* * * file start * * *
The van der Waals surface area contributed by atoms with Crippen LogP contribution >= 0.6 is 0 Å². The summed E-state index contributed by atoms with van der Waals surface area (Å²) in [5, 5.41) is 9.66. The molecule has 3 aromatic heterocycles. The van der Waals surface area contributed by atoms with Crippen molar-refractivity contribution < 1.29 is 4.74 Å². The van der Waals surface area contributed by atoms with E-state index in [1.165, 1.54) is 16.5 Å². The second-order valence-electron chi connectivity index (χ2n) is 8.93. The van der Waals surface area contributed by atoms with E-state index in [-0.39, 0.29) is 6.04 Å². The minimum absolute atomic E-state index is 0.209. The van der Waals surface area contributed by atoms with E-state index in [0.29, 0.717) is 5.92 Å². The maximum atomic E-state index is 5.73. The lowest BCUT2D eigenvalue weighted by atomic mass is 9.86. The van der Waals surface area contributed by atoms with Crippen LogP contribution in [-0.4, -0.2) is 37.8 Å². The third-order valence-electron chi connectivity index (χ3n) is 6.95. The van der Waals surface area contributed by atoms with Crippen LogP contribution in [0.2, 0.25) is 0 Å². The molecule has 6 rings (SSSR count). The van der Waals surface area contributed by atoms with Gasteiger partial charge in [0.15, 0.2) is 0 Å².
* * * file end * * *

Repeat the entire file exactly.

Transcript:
The van der Waals surface area contributed by atoms with Crippen LogP contribution >= 0.6 is 0 Å². The summed E-state index contributed by atoms with van der Waals surface area (Å²) in [5, 5.41) is 9.66. The molecule has 3 aromatic heterocycles. The van der Waals surface area contributed by atoms with Crippen molar-refractivity contribution < 1.29 is 4.74 Å². The van der Waals surface area contributed by atoms with E-state index in [1.165, 1.54) is 16.5 Å². The second-order valence-electron chi connectivity index (χ2n) is 8.93. The van der Waals surface area contributed by atoms with E-state index in [-0.39, 0.29) is 6.04 Å². The minimum absolute atomic E-state index is 0.209. The van der Waals surface area contributed by atoms with E-state index in [0.29, 0.717) is 5.92 Å². The maximum atomic E-state index is 5.73. The lowest BCUT2D eigenvalue weighted by atomic mass is 9.86. The van der Waals surface area contributed by atoms with Crippen LogP contribution in [-0.4, -0.2) is 37.8 Å². The third-order valence-electron chi connectivity index (χ3n) is 6.95. The van der Waals surface area contributed by atoms with Crippen LogP contribution in [0.2, 0.25) is 0 Å². The molecule has 6 rings (SSSR count). The van der Waals surface area contributed by atoms with Gasteiger partial charge in [0.15, 0.2) is 0 Å².